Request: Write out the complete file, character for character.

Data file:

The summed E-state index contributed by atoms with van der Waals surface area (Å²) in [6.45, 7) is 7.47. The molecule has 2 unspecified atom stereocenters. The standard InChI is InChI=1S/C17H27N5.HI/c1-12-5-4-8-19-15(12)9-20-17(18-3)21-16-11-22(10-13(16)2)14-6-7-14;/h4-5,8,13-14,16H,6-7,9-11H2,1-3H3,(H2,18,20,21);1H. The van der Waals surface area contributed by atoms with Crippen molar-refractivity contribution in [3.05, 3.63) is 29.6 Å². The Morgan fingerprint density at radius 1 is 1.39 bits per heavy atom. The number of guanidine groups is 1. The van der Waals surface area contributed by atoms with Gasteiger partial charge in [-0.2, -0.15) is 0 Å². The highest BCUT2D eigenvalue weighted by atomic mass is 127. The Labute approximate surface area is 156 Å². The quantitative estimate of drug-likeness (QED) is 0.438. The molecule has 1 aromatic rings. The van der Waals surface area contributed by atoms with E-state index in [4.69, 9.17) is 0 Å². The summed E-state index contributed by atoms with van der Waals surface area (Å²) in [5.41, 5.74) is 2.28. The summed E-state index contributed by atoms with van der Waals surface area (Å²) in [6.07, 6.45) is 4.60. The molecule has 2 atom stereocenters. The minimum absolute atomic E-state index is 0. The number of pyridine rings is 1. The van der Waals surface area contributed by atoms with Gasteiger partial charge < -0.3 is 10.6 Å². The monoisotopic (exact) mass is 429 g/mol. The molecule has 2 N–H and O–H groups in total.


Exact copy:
The summed E-state index contributed by atoms with van der Waals surface area (Å²) in [6.45, 7) is 7.47. The molecule has 2 unspecified atom stereocenters. The standard InChI is InChI=1S/C17H27N5.HI/c1-12-5-4-8-19-15(12)9-20-17(18-3)21-16-11-22(10-13(16)2)14-6-7-14;/h4-5,8,13-14,16H,6-7,9-11H2,1-3H3,(H2,18,20,21);1H. The van der Waals surface area contributed by atoms with Crippen molar-refractivity contribution in [3.05, 3.63) is 29.6 Å². The Morgan fingerprint density at radius 1 is 1.39 bits per heavy atom. The number of guanidine groups is 1. The van der Waals surface area contributed by atoms with Gasteiger partial charge in [-0.2, -0.15) is 0 Å². The highest BCUT2D eigenvalue weighted by atomic mass is 127. The Labute approximate surface area is 156 Å². The quantitative estimate of drug-likeness (QED) is 0.438. The molecule has 1 aromatic rings. The van der Waals surface area contributed by atoms with E-state index in [4.69, 9.17) is 0 Å². The summed E-state index contributed by atoms with van der Waals surface area (Å²) in [5.41, 5.74) is 2.28. The summed E-state index contributed by atoms with van der Waals surface area (Å²) in [6.07, 6.45) is 4.60. The molecule has 2 atom stereocenters. The minimum absolute atomic E-state index is 0. The number of pyridine rings is 1. The van der Waals surface area contributed by atoms with Gasteiger partial charge < -0.3 is 10.6 Å². The monoisotopic (exact) mass is 429 g/mol. The molecule has 2 N–H and O–H groups in total.